Last spring, the experimental facilities of Wageningen University & Research, BU Greenhouse Horticulture in Bleiswijk were expanded with a genuine Chinese Solar Greenhouse. This passive greenhouse relies on solar radiation for its heating and it provides a minimally controlled growing environment. With one million hectares, this typical greenhouse is widely applied in China, which gives all reason for serious research on improvements for this low-tech greenhouse system.
After a successful cucumber growing cycle last spring, now it is the turn to use the new greenhouse for a winter production of tomatoes. Traditionally, a Chinese winter production cycle runs from the end of August through the end of January (Chinese New Year). For a comparative trial, a tomato crop was planted at the same time in Bleiswijk and in Shouguang. Shouguang is a major city in Shandong, the dominant province for greenhouse vegetable production in China. The crops at both locations are monitored by employees of Delphy, a Dutch horticultural extension and consultancy company. Delphy has its main office in Bleiswijk and other offices around the world, including China.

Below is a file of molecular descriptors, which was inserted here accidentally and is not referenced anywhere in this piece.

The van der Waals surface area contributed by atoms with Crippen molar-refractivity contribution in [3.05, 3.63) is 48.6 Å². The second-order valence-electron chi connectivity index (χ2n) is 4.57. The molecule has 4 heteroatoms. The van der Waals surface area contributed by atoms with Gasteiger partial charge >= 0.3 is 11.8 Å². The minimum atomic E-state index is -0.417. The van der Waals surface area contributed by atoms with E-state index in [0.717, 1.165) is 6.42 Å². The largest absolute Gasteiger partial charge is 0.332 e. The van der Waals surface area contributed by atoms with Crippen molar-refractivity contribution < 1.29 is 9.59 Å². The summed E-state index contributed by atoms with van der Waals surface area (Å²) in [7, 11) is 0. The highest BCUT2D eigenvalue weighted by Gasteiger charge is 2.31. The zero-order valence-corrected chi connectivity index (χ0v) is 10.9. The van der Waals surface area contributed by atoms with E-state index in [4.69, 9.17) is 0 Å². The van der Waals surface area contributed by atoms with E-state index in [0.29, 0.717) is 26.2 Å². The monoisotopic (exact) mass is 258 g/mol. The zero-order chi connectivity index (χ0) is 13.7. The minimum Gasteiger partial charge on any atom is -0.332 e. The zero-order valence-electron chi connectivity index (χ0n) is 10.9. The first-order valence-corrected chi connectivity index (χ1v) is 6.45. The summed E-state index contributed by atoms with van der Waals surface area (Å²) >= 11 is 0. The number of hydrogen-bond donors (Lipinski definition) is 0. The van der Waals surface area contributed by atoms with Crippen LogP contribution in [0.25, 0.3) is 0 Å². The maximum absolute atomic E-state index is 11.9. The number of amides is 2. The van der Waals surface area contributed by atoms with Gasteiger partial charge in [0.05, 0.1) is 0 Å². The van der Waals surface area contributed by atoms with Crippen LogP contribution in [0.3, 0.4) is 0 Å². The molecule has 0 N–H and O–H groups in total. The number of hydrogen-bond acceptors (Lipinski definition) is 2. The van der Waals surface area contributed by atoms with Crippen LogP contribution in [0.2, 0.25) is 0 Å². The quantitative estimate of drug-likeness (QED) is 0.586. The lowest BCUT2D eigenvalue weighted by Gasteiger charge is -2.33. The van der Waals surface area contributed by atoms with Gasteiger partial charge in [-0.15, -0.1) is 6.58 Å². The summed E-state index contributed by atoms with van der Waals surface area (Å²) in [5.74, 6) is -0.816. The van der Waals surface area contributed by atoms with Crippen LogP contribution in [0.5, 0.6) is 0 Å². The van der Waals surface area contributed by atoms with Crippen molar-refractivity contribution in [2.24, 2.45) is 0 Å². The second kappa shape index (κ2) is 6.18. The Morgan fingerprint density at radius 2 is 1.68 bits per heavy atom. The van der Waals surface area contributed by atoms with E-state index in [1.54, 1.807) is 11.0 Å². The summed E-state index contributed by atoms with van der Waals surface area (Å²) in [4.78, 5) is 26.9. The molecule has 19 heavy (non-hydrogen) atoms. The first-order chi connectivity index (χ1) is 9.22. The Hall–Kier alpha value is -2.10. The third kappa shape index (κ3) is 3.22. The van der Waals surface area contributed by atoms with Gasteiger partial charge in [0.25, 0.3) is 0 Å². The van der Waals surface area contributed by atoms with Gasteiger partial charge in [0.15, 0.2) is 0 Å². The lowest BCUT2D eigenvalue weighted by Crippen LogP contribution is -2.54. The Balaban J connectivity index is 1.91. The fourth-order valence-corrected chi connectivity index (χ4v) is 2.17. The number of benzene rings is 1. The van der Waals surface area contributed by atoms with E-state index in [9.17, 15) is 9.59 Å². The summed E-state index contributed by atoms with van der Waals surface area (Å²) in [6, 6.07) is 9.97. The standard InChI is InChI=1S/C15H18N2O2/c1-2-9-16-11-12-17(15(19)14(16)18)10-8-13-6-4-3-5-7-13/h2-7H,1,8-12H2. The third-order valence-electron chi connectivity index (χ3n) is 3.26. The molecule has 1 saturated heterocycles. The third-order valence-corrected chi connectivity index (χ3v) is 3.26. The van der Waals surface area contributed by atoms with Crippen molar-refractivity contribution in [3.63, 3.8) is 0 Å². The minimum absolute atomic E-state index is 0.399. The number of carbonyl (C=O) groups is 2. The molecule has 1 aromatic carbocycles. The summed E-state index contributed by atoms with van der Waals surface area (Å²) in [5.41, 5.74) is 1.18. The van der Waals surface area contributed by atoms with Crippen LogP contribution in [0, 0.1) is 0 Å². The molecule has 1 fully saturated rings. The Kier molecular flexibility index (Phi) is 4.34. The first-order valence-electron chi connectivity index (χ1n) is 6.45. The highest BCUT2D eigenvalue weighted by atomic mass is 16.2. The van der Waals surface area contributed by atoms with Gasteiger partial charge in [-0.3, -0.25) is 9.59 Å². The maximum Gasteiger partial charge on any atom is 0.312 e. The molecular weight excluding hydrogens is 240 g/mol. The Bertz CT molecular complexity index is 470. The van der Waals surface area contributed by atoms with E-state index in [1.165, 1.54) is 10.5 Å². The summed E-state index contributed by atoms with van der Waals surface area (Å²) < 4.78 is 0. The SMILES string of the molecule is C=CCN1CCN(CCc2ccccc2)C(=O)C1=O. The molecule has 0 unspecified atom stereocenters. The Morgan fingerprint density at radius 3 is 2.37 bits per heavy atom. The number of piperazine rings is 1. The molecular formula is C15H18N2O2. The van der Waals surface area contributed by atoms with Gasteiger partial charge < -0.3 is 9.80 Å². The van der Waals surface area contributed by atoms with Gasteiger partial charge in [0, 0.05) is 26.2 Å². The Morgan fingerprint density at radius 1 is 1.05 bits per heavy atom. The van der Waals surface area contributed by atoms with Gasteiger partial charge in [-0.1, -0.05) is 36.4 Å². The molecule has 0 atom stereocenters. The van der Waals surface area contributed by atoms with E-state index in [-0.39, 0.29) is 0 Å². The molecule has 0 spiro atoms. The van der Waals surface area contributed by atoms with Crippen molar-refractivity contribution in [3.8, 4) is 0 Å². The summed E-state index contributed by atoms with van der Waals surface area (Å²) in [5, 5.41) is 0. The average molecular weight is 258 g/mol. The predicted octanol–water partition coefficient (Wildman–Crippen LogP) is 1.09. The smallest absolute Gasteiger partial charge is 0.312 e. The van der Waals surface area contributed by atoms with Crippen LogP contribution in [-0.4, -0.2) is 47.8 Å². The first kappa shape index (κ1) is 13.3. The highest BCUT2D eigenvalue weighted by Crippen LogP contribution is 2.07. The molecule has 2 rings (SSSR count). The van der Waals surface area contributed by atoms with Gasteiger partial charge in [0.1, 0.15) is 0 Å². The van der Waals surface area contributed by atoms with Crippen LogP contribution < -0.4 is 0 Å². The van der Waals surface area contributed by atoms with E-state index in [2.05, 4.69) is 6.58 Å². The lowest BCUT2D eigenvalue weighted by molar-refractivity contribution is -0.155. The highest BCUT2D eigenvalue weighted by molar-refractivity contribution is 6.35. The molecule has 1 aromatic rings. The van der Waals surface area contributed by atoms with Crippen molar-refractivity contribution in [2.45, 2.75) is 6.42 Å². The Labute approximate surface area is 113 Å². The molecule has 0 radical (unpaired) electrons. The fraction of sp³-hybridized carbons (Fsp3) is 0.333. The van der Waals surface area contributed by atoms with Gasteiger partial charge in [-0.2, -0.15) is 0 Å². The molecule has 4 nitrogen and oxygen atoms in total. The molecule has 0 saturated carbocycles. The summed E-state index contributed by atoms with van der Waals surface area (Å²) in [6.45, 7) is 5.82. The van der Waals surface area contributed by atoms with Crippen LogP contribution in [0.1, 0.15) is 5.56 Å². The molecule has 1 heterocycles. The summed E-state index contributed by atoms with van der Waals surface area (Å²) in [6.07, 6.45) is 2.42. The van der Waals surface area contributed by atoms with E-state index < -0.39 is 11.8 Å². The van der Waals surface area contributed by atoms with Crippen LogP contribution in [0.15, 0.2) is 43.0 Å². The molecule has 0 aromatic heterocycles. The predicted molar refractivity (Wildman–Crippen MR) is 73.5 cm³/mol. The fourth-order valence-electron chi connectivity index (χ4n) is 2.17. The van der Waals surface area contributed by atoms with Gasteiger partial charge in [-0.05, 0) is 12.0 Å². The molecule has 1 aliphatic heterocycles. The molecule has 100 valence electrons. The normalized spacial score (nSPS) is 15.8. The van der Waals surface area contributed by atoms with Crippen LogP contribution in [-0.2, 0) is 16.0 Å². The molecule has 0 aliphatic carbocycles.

The weekly provided readings of greenhouse climate, crop development and production are analysed by Wageningen University & Research in order to draw conclusions from the differences observed.
There is still one month to go, but is already clear that for China more attention to crop planning will increase production, just as the choice for white sheets to cover the soil instead of the black sheets that are normally used.
Finding such easy to apply possibilities for improvements was the exact reason for WUR, Delphy, Ludvig Svensson, Hoogendoorn and Ridder-Hortimax to work together as Partners in International Business on the Chinese market. In this way we find ways to improve the low-tech horticulture, just as for the high tech greenhouses. The project is financially supported by the Ministry of Economic affairs and the Metropole region Rotterdam-Den Haag.